Reading this felt a little like huddling under a favorite blanket on a winter day but as well as that, this book is a lesson. It’s undeniably emotional and sentimental but not tooth-rottingly so, and it’s a story about  human nature I guess, about love and loss, friendship, kindness and self-value. This is a glorious book, and I am so so glad I took this walk with Harold Fry. I feel better because of it.

[Apparently Jim Broadbent reads the audiobook. I bet he’s the perfect Harold….]

we may not have it all together but together we have it all...


[uhn-der-steyt-muhnt, uhn-der-steyt-]


the act or an instance of understating, or representing in a weak or restrained way that is not borne out by the facts:


My boy loves Christmas. This is an understatement.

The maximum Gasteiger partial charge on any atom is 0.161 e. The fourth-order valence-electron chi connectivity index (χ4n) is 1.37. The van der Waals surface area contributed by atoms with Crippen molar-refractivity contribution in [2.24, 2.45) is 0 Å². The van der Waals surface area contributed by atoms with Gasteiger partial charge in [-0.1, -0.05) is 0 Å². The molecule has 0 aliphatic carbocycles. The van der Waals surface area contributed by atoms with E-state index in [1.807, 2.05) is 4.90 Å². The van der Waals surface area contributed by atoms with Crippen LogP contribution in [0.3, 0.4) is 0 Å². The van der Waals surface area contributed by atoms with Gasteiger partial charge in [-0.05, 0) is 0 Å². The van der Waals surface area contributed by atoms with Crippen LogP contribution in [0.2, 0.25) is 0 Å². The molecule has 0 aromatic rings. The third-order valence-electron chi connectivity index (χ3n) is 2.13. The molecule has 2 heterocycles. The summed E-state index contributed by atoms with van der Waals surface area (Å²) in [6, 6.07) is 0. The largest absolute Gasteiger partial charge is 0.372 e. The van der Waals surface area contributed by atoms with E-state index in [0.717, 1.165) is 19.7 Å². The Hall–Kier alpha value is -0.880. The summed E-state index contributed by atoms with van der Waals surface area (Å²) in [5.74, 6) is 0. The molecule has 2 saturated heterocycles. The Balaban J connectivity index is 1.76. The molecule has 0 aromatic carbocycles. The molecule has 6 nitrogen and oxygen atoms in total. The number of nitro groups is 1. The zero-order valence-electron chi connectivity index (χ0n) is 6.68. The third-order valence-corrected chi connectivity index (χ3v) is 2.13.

Things you should probably know about my boyfriend: he’s an adorable brand of crazy.

Let me give you an example or two here. He loves Sherlock Holmes. Like, loves. He’s more old school though, where I am [for obvious reasons pertaining to the attractiveness of RDJ] all about the Guy Ritchie films, he likes the books. And Jeremy Brett – although he did devour Sherlock  and is quite taken with the Cumberbatch. 
He’s kind of a Sherlock Holmes fanboy, really.